From the October 2nd Richmond Times Dispatch:
Just on a lark, or out of frustration with his bumbling, humdrum life in London, Charles Nancy whispers to a spider.
Hardly expecting his long-forgotten, magical, inconsiderate brother to arrive, steal his fiancee and ruin his attempts at a life, Fat Charlie, as he’s known by most, soon regrets his indiscretion.
“Anansi Boys,” Neil Gaiman’s latest novel, tells the story of those two brothers, the story of how they came to be and what they might become. In a humorous blend of modern inanity and African folklore, Gaiman tells a fantastical tale of “remembering who you are” and becoming whole.
It’s a fun, easy-to-read story filled with music. After Gaiman’s repeated references to the tune “Yellow Bird” and a little bit of research on my part, I am now a full-blown addict to the breezy, Caribbean melodies by the tune’s composer, Arthur Lyman. It’s very appropriate background music.
The novel’s cast is small and memorable. There are the four old, very old, black women in eastern Florida who knew the enigmatic, fedora-wearing father, Mr. Nancy. They also know the story of why Fat Charlie has a brother named Spider who can “make things happen.” Unfortunately for Fat Charlie, the wizened crones rarely speak in anything but riddles.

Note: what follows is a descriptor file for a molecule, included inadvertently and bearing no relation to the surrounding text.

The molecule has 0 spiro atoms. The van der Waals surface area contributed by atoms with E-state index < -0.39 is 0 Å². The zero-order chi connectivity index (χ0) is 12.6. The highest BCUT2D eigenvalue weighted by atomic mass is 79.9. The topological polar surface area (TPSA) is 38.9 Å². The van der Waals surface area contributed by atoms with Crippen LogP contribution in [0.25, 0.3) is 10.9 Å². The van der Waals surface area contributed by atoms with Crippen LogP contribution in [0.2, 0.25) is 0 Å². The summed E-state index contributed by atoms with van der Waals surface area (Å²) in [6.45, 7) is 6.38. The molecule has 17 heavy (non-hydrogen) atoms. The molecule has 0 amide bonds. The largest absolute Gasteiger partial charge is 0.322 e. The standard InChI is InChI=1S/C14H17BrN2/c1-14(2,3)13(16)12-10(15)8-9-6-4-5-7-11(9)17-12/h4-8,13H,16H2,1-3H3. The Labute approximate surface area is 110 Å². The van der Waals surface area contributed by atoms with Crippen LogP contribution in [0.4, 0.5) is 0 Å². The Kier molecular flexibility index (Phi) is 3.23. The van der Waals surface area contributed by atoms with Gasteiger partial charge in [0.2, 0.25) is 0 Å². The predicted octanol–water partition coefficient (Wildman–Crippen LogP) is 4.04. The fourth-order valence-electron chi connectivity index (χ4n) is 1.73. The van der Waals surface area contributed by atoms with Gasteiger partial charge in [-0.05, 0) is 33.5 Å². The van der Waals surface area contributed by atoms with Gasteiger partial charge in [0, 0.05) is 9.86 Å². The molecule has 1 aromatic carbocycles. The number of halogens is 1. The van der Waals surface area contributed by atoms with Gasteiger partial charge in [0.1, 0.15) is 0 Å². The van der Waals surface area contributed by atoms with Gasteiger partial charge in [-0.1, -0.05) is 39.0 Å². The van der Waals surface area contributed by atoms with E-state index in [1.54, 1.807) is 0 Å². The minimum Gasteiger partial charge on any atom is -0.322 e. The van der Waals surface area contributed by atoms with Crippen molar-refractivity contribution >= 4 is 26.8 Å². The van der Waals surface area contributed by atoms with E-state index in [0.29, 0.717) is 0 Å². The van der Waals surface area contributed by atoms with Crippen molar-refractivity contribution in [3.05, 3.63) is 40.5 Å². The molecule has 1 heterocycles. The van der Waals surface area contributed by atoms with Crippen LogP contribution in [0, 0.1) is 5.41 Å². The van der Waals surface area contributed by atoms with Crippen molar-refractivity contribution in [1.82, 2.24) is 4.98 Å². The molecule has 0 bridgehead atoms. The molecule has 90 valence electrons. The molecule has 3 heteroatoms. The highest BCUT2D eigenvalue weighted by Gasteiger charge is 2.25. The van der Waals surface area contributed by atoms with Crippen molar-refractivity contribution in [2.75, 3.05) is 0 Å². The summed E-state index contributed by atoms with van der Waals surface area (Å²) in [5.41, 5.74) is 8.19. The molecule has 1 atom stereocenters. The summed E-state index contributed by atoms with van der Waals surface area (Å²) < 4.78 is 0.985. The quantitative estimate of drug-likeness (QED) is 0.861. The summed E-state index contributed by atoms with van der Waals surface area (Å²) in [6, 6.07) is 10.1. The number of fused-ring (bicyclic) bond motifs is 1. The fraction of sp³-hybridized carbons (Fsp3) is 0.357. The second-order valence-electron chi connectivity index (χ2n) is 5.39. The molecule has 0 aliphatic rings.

Then there is Fat Charlie’s boss, Graham Coats, who is a caricature of the worst, the very worst, kind of London businessman. Coats starts out as a mere adage-spitting thorn in Fat Charlie’s side until he pounds a hammer into someone else’s head.
There are also some love interests, one antagonistic mother of a love interest and an endearing ghost of a woman whose head was bludgeoned by Coats. Those characters are more two-dimensional than the rest, but they function as effective catalysts as well as entertaining side stories.
Multitudes of cave-dwelling animal gods at the beginning of the world serve as a philosophical backdrop. They are the song and the singers of existence. They also hate their fellow god Anansi the Trickster, who is Mr. Nancy, Fat Charlie’s dad.
They lie in wait for a chance to take revenge on Anansi for all the tricks he’s played throughout the history of the world, and Fat Charlie, unwittingly, gives them that chance.
This comic novel is definitely a departure from Gaiman’s previous, serious work, “American Gods.” However, the deep, metaphorical possibilities singing beneath a laughter-inspiring story will, most likely, only secure and strengthen the author’s already expansive fan base.